1  Abstract

Background
No recent attempt has been made to synthesise information on mortality and dementia despite the theoretical and practical interest in the topic. Our objective was to estimate the influence on mortality of cognitive impairment and dementia
Methods
Data sources were: Medline, Embase, personal files and colleagues' records. Studies were considered if they included a majority of persons aged 65 and over at baseline either drawn from a total community sample or drawn from a random sample from the community. Samples from health care facilities were excluded. The search located 68 community studies. Effect sizes were extracted from the papers and if they were not included in the published papers effect sizes were calculated where possible: this was possible for 23 studies of cognitive impairment and 32 of dementia. No attempt was made to contact authors for missing data.
Results
For the studies of cognitive impairment Fisher's method (a vote counting method), gave a p-value (from 8 studies) of 0.00001. and for studies of dementia age-adjusted confidence intervals were pooled (odds ratio 2.63 with 95% confidence interval 2.17 to 3.21 from 6 studies).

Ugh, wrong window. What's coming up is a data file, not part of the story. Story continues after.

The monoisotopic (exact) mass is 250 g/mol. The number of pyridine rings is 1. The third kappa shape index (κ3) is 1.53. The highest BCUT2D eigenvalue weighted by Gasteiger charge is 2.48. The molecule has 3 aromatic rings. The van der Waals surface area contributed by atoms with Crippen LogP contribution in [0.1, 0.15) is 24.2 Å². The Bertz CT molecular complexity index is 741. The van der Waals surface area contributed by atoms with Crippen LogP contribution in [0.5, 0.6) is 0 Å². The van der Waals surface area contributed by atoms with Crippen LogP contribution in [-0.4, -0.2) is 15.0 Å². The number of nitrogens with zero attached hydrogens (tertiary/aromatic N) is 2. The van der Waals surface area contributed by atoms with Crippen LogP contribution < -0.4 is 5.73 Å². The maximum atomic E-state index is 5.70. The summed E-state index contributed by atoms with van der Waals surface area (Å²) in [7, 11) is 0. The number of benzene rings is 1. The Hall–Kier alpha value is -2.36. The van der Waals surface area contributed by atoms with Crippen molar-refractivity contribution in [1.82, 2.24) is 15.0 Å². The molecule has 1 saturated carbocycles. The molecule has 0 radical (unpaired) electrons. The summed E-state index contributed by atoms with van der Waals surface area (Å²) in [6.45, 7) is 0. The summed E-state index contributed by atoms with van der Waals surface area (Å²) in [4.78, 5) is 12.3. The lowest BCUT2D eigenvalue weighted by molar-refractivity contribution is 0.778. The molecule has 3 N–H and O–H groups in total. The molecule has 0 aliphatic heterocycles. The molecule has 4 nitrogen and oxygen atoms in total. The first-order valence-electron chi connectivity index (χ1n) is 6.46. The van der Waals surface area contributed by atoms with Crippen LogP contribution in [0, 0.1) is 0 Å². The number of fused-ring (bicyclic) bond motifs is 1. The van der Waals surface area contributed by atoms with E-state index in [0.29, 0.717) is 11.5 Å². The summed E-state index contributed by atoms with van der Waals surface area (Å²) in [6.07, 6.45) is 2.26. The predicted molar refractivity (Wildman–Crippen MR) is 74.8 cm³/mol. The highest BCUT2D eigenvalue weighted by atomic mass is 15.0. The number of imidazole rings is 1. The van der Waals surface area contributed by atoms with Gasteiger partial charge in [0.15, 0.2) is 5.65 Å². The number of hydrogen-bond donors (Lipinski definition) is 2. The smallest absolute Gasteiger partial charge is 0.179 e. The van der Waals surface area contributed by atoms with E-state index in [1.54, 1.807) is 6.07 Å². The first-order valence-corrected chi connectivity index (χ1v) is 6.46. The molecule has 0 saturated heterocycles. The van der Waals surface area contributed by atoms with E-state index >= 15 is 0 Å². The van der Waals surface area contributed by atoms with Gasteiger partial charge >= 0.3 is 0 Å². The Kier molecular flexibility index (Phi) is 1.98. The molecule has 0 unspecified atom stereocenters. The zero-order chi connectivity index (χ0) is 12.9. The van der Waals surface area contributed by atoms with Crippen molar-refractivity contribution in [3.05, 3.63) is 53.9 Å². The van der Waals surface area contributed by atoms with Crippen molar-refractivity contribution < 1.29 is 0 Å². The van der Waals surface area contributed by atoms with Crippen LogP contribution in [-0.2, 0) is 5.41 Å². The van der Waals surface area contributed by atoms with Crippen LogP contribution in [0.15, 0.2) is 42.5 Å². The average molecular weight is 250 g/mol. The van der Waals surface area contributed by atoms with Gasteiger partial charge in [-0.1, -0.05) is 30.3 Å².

Conclusion(s)
Levels of cognitive impairment commonly found in community studies give rise to an increased risk of mortality, and this appears to be true even for quite mild levels of impairment. The analysis confirms the increased risk of mortality for dementia, but reveals a dearth of information on the causes of the excess mortality and on possible effect modification by age, dementia subtype, or other variables.

2  Key points

  • There is indeed an increased hazard associated with both dementia and cognitive impairment.
  • This risk rises with severity.

  • The differential hazard is probably less at older ages.

  • The evidence suggests vascular may carry a higher risk than Alzheimer type.

  • We do not know what people suffering from dementia die of.



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On 9 Jul 2001, 16:39.